[OpenAFS] NAT and changing ip addresses

Jeffrey Hutzelman Jeffrey Hutzelman <jhutz@cmu.edu>
Mon, 8 Jan 2001 17:35:14 -0500 (EST)

On Mon, 8 Jan 2001, Jim Rees wrote:

> I think most of you are missing the fundamental problem with afs and nat.
> The problem isn't that the client's ip address can change (that's solvable;
> see below) but that each client must be able to receive packets addressed to
> it from the server to port 7001.  This is ok if you only have one client
> behind the nat box, but if you have more than one you have trouble.
> When the nat box sees a packet originating at a client on port 7001, it sets
> up a flow such that any packet addressed from the server to the nat box on
> port 7001 will go to the client named in the flow.  Now if you add another
> client, you have two clients sending from port 7001, and the nat box doesn't
> know which client to send the reply packets to.  I see no solution to this
> problem.

Actually, there's a simple solution to this problem -- configure the NAT
such that each client gets its own source port.  There's absolutely
nothing in the AFS protocol or any major implementation which requires
that clients use port 7001.  That is done only because any RXAFS client
must also be an RXAFSCB server, and Rx presently requires that anything
that wants to be a server pick a port number up front.  I'll be submitting
patches later this week that allow a server to be started on the "random"
port assigned when rx_Init(0) is called, which will allow user-mode RXAFS
clients that use randomly-selected ports.

> The problem of a client changing ip addresses is easier.  We've been doing
> this for years in disconnected afs (which I hope to incorporate into OpenAFS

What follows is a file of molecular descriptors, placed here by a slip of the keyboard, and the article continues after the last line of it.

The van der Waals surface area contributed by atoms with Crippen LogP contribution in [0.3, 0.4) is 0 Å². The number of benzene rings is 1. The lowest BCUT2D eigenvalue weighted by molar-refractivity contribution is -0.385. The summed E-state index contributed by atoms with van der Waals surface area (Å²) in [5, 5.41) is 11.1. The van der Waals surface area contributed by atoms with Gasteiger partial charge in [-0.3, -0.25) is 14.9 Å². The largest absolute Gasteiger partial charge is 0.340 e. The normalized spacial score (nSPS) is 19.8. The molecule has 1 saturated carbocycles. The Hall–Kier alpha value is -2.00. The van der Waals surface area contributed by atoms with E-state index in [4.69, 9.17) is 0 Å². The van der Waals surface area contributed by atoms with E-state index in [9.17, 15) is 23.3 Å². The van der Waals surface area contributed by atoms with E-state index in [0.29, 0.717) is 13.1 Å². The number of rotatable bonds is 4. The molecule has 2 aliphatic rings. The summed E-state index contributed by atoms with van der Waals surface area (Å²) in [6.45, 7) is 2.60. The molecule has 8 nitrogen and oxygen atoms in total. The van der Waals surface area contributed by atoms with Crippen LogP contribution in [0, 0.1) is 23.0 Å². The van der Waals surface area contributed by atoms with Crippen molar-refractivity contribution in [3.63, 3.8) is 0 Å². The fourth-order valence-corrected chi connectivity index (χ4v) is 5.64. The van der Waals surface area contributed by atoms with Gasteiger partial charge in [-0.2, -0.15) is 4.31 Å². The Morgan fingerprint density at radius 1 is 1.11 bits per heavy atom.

> at some point).  Right now it's done manually but I think it could be
> automated.
> When a client changes ip address it must discard all state associated with
> that ip address.  That state consists of callbacks on the client and server,
> and rx connections on the client (and maybe server).  Callbacks are
> discarded by calling afs_FlushVCBs().  At the end of this message I have
> attached the routine we use to discard connections.

With modern clients and servers, it's not even that bad.  The fileserver
identifies "hosts" by IP address and port, but keeps track of them by
UUID.  When it gets a connection from an (ipaddr,port) tuple it doesn't
know about, it does an RXAFSCB_WhoAreYou RPC to get the client's UUID and
a list of its interfaces.  h_GetHost_r() in viced/host.c tries real hard
to handle all the possible cases of clients moving around, addresses once
used by an old (pre-WhoAreYou) client now getting used by a new one, and
so on. 

There is one case that it arguably gets wrong, which is that when a
brand-new IP address is used by a hose whose UUID is already known to the
server, the new interface gets _added_ to the servers idea of what
addresses that host has.  This means that when the server tries to break a
callback to that host, it may try the "old" address first, which could
slow things down.  But this will only happen once -- when the server
discovers an interface on which it can reach a host, it keeps using that
interface for breaking callbacks until it stops working.  Note that if the
IP address in question actually gets reused by another client, the server
will end up throwing away the host structure for the first client, forcing
all of its callbacks to be broken the next time it talks to the server.

So, things should pretty much work now, as long as you have modern clients
and servers (IBM AFS 3.5 or newer, or any OpenAFS version).

-- Jeffrey T. Hutzelman (N3NHS) <jhutz+@cmu.edu>
   Sr. Research Systems Programmer
   School of Computer Science - Research Computing Facility
   Carnegie Mellon University - Pittsburgh, PA